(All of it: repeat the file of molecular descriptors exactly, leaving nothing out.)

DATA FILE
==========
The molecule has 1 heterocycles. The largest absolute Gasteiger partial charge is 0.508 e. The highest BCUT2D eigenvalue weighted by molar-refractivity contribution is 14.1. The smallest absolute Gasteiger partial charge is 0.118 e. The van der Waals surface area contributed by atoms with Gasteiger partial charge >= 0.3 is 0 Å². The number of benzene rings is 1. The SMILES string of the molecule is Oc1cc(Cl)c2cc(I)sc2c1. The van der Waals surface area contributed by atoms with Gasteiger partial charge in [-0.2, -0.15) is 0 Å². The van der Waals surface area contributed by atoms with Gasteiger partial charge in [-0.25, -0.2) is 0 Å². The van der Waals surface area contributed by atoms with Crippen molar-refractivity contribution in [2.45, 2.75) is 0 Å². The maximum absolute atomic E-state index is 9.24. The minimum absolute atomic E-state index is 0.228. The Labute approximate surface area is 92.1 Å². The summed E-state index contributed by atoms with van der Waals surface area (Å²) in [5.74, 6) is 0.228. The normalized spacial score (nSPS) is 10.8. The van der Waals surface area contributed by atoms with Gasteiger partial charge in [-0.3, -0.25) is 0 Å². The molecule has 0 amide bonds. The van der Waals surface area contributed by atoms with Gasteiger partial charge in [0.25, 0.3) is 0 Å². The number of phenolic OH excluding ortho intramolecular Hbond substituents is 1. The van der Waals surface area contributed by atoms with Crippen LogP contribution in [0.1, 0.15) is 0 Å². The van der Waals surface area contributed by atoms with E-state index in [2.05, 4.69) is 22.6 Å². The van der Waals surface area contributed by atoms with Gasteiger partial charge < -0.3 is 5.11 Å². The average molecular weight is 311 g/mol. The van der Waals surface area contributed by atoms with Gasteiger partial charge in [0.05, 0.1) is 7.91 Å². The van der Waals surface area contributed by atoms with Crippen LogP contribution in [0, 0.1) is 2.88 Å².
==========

The molecule has 1 heterocycles. The largest absolute Gasteiger partial charge is 0.508 e. The highest BCUT2D eigenvalue weighted by molar-refractivity contribution is 14.1. The smallest absolute Gasteiger partial charge is 0.118 e. The van der Waals surface area contributed by atoms with Gasteiger partial charge >= 0.3 is 0 Å². The number of benzene rings is 1. The SMILES string of the molecule is Oc1cc(Cl)c2cc(I)sc2c1. The van der Waals surface area contributed by atoms with Gasteiger partial charge in [-0.2, -0.15) is 0 Å². The van der Waals surface area contributed by atoms with Gasteiger partial charge in [-0.25, -0.2) is 0 Å². The van der Waals surface area contributed by atoms with Crippen molar-refractivity contribution in [2.45, 2.75) is 0 Å². The maximum absolute atomic E-state index is 9.24. The minimum absolute atomic E-state index is 0.228. The Labute approximate surface area is 92.1 Å². The summed E-state index contributed by atoms with van der Waals surface area (Å²) in [5.74, 6) is 0.228. The normalized spacial score (nSPS) is 10.8. The van der Waals surface area contributed by atoms with Gasteiger partial charge in [-0.3, -0.25) is 0 Å². The molecule has 0 amide bonds. The van der Waals surface area contributed by atoms with Gasteiger partial charge in [0.25, 0.3) is 0 Å². The number of phenolic OH excluding ortho intramolecular Hbond substituents is 1. The van der Waals surface area contributed by atoms with Crippen LogP contribution in [0.1, 0.15) is 0 Å². The van der Waals surface area contributed by atoms with E-state index in [2.05, 4.69) is 22.6 Å². The van der Waals surface area contributed by atoms with Gasteiger partial charge < -0.3 is 5.11 Å². The average molecular weight is 311 g/mol. The van der Waals surface area contributed by atoms with Gasteiger partial charge in [0.05, 0.1) is 7.91 Å². The van der Waals surface area contributed by atoms with Crippen LogP contribution in [0, 0.1) is 2.88 Å².